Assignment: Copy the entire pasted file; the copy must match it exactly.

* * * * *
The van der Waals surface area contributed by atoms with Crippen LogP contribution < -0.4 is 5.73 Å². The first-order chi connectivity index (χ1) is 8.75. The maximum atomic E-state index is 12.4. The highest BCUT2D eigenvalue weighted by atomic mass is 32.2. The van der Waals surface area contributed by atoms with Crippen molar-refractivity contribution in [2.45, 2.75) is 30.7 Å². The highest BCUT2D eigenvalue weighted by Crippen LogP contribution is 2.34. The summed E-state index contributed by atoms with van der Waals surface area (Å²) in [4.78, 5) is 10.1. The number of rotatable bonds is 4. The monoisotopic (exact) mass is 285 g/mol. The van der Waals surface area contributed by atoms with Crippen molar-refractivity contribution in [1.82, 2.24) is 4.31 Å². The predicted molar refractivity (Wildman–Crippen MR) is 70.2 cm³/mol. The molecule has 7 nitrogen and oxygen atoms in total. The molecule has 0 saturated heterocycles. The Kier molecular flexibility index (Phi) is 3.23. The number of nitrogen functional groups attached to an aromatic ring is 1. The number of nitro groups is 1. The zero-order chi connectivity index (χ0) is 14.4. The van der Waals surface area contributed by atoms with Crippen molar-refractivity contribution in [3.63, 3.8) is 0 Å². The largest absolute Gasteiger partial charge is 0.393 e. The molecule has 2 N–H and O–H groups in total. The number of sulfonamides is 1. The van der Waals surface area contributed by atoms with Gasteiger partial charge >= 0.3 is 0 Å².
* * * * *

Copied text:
The van der Waals surface area contributed by atoms with Crippen LogP contribution < -0.4 is 5.73 Å². The first-order chi connectivity index (χ1) is 8.75. The maximum atomic E-state index is 12.4. The highest BCUT2D eigenvalue weighted by atomic mass is 32.2. The van der Waals surface area contributed by atoms with Crippen molar-refractivity contribution in [2.45, 2.75) is 30.7 Å². The highest BCUT2D eigenvalue weighted by Crippen LogP contribution is 2.34. The summed E-state index contributed by atoms with van der Waals surface area (Å²) in [4.78, 5) is 10.1. The number of rotatable bonds is 4. The monoisotopic (exact) mass is 285 g/mol. The van der Waals surface area contributed by atoms with Crippen molar-refractivity contribution in [1.82, 2.24) is 4.31 Å². The predicted molar refractivity (Wildman–Crippen MR) is 70.2 cm³/mol. The molecule has 7 nitrogen and oxygen atoms in total. The molecule has 0 saturated heterocycles. The Kier molecular flexibility index (Phi) is 3.23. The number of nitrogen functional groups attached to an aromatic ring is 1. The number of nitro groups is 1. The zero-order chi connectivity index (χ0) is 14.4. The van der Waals surface area contributed by atoms with Crippen molar-refractivity contribution in [3.63, 3.8) is 0 Å². The largest absolute Gasteiger partial charge is 0.393 e. The molecule has 2 N–H and O–H groups in total. The number of sulfonamides is 1. The van der Waals surface area contributed by atoms with Gasteiger partial charge >= 0.3 is 0 Å².